RP: If you had to tell me the one distinctive trait of Toyota’s organizational culture, that one that sets it apart from everyone else, what would you say?
MH: Trust and respect, which are defined and lived out in many different ways across Toyota, is the trait that stuck with me the most. Our purpose as organizations should not be profit. We need it, but it’s not the end game. Profit is important in that it allows for long-term prosperity for employees, suppliers, and the community, and that is respect in its largest definition. At front-line level, respect for people expresses itself through servant leadership.
As a matter of fact, the Toyota house has two pillars: continuous improvement and respect for people. Too many practitioners focus on the former and tend to neglect the latter, which is when the house normally collapses. The two really must go hand in hand.
RP: There now seems to be a clear understanding that the key to a successful and lasting transformation is the ability to connect a company’s strategy with day-to-day activities. Unfortunately, that is also where things often go wrong. What are your recommendations?
MH: Strategy deployment is indeed where a lot of organizations struggle. This is one of the instances in which the difference between management by objectives and lean management is most evident. MBO is entirely based on results (get the percentage, doesn’t matter how), while hoshin is about developing capability to build the processes and activities that are going to get us there, through continuous PDCA. Most companies miss this about hoshin, but results should be seen as a side effect.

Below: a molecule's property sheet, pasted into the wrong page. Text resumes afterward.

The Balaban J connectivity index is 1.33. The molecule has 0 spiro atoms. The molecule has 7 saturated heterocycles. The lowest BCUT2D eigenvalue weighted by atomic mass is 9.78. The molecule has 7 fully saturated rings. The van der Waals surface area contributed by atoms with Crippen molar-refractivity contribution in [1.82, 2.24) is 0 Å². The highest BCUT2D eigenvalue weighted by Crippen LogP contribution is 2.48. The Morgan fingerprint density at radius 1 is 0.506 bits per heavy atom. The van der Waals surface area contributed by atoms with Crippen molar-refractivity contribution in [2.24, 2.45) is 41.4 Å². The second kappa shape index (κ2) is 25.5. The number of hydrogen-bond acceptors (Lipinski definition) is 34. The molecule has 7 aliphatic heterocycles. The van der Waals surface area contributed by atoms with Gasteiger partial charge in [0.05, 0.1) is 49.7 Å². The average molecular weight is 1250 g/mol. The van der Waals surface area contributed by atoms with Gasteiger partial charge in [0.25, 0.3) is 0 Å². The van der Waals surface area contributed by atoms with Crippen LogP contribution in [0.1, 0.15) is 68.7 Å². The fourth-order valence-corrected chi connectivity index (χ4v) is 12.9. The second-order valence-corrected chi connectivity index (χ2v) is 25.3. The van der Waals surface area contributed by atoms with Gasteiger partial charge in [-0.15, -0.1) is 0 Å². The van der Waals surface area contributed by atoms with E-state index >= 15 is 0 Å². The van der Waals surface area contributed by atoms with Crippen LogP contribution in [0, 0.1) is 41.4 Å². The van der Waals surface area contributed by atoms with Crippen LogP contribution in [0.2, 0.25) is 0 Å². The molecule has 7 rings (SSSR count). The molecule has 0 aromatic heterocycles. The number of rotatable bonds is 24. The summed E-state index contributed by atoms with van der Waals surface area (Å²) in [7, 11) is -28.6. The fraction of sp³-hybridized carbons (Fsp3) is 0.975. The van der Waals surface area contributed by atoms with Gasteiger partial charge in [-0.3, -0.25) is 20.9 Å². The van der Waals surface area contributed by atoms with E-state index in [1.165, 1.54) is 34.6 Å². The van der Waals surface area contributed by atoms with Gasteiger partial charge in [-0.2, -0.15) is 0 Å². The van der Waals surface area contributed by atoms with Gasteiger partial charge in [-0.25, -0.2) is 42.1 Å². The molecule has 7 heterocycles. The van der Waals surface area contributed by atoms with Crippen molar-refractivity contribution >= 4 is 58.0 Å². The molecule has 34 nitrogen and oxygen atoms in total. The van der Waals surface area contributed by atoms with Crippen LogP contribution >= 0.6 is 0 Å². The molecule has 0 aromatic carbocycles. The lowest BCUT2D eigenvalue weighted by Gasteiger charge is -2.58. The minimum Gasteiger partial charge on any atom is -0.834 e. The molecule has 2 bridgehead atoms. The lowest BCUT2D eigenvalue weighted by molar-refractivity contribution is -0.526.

One of the most common issues with strategy deployment is our failure to connect the assessment of how well we are doing with our daily work. To do that, we need a daily management system – one that spans the entire enterprise, not just operations. I think it’s important to put as much information about the daily work up on visual boards on a regular basis, to avoid losing track of what’s going on and having to scramble to find the data we need two weeks before our quarterly assessment. Hoshin is most effective when we can take the processes and activities we developed and then link them to everyone’s daily work. Now everyone knows the goals and how to get there. Then we can identify and address gaps as a team and make daily progress toward our long-term goals.
Mike will be a speaker at the Lean Summit in São Paulo, Brazil on June 7-8. Other speakers include Jim Womack.
For more information and to register, click here
Michael Hoseus developed his TPS skills at Toyota Motor Manufacturing Kentucky where he worked at the General Manager level in both Production and HR. He learned first-hand how Toyota’s success hinges on integrating their production and human systems to create the Toyota Way. Mike is the Executive Director of the Center for Quality People and Organizations and President of Lean Culture Enterprises, supporting organizations in their lean journey. He teaches at the University of Kentucky’s Center for Manufacturing and he is a co-author of the Shingo Award-winning book Toyota Culture.